McGonagall WalkwayMcGonagall WalkwayWe then explored another feature of this literally literary (!) landscape: the walkway adjacent to the River Tay and Rail Bridge, where William McGonagall’s poetry is engraved in the pavement. Loved by some and critiqued by many–McGonagall’s poems seem an appropriate addition to this Tayside location.

Following the walkway provided an opportunity to reflect on the rail bridge disaster and newer changes to the surrounding built environment. The River has been the central player in a range of dramatic events.



The Horn Cafe

After a sudden shower and recuperation at ‘The Horn’ cafe, a wee local culinary treasure (if you look closely you can even spot a very geographically inclined cow!), we headed out to our final stop at the Royal Scottish Geographical Society (RSGS) Visitor Centre, at Fair Maid’s House, Perth.


At the Visitor Centre Communications Officer, Alexa Martin, and Collections and Information Covenor, Margaret Wilkes, generously provided a route through the diverse maps, collections, exhibitions and activities with which the RSGS is currently involved. We also learned that the RSGS currently has a Writer-in-Residence, Hazel Buchan Cameron, who will be utilising the collections as a source of creative inspiration. This is exciting news–and hopefully we can connect with Hazel, and establish further connections and collaborations with the RSGS in relation to our Ties to the Tay project.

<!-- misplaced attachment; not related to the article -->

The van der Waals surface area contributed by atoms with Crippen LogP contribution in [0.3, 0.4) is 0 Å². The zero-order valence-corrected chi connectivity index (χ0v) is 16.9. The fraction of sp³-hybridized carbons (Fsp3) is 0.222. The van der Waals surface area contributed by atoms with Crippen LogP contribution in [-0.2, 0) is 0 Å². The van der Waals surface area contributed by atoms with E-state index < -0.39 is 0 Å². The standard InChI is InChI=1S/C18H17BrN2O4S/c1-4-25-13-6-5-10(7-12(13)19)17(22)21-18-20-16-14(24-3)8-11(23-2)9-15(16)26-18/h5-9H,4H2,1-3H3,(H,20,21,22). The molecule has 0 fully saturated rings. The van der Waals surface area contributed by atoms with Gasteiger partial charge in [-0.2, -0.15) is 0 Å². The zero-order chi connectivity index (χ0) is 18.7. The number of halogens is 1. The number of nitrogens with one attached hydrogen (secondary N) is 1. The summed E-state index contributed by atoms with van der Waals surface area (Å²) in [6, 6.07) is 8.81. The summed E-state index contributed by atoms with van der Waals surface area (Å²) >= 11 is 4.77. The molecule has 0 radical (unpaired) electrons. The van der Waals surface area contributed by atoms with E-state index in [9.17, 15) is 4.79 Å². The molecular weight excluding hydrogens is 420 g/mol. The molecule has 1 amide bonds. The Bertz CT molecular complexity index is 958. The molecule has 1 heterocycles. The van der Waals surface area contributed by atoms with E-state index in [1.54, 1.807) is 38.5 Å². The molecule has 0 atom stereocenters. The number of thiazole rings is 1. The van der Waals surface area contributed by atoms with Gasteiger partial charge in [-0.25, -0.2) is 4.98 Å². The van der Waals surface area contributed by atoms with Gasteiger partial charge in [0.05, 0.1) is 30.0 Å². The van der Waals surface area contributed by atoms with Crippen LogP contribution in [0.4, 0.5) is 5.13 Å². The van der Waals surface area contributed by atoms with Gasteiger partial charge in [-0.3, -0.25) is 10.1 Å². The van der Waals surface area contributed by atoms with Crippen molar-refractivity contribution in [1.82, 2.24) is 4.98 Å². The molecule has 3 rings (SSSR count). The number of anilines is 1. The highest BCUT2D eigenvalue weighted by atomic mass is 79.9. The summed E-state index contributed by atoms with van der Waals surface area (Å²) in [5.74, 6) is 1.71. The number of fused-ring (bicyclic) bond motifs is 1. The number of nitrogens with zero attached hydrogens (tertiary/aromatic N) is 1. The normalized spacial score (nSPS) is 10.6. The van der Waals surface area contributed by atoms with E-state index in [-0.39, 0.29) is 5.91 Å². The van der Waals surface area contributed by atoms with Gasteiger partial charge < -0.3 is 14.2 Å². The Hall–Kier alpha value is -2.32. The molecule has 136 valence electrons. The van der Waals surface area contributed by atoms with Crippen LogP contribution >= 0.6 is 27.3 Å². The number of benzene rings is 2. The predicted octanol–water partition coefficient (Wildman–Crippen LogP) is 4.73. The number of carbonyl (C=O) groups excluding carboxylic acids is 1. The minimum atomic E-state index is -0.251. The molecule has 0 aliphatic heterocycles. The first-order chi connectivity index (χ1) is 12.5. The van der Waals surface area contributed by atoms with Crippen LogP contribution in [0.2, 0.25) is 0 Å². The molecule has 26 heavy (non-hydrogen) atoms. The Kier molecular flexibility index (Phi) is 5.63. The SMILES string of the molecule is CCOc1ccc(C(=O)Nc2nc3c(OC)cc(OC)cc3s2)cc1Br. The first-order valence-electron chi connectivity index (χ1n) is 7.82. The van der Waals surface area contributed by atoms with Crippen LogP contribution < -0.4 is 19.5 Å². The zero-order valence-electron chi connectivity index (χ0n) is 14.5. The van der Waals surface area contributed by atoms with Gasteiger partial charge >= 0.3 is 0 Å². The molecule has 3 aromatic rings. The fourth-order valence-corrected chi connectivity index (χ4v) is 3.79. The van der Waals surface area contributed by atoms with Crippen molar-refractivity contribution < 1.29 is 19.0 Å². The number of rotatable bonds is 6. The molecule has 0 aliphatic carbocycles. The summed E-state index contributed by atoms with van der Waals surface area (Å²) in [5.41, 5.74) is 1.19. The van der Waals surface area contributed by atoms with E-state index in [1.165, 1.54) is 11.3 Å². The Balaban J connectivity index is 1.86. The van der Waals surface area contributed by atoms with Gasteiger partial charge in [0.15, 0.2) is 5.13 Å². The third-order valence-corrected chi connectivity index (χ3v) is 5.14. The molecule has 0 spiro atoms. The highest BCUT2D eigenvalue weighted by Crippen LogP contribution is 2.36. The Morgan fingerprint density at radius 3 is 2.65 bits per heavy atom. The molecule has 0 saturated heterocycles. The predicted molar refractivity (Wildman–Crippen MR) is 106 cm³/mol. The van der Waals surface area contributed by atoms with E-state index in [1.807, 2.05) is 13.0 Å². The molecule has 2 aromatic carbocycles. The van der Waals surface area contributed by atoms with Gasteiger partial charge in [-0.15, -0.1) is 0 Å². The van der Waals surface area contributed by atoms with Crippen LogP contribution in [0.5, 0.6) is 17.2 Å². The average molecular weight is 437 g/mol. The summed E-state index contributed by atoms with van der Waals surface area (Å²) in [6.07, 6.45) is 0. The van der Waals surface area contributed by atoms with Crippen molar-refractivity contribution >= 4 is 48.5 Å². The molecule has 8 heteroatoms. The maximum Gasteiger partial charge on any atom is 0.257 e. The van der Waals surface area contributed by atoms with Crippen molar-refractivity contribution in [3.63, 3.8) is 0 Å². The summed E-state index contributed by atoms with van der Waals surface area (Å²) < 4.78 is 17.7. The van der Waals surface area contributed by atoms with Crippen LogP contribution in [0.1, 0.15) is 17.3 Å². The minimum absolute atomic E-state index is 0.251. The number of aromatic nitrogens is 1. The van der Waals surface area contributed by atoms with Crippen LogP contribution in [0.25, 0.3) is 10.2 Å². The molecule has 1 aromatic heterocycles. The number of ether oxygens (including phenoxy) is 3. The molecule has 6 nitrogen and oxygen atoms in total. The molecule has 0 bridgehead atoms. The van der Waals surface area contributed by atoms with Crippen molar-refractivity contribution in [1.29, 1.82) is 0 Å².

Ties to the Tay at RSGS, Perth

Some of the Ties to the Tay project members with Alexa Martin of the RSGS (2nd from left).

Welcome to the Ties to the Tay Project

University of Dundeeteh River Tay from the Tower Building

Welcome to the Ties to the Tay blog. This  site provides information about activities and ongoing research related to the Ties to the Tay project, which is a collaboration between an interdisciplinary group of academics at the University of Dundee, the Nethergate Writers, artists, and community organisations.



The project aims to explore the changing relationships with, and representations of, the River Tay and its surrounding environs. Drawing on the work of creative writers, artists, film makers and many others, we hope to engage, document, create and celebrate diverse Ties to the Tay.


Watermarks-Nethergate Writers


Through the process of storytelling we will investigate how we produce and challenge connections to places, and how we formulate new relationships with various landscapes. To begin this journey we are drawing on Watermarks–a new collection of poems and short stories related to the theme of the River Tay–produced by the Nethergate Writers. (The Nethergate Writers Blog provides further information about the group, as well as their related Nethergate Writers Twitter feed.)




The project is coordinated by Susan Mains, Lecturer in Human Geography at the University of Dundee.




This project has been made possible with financial support from Geography (School of Environment, University of Dundee), the Centre for Environmental Change and Human Resilience (CECHR, University of Dundee and the James Hutton Institute) and the Carnegie Trust for the Universities of Scotland.

Carnegie Trust for the Universities of ScotlandCECHR Logo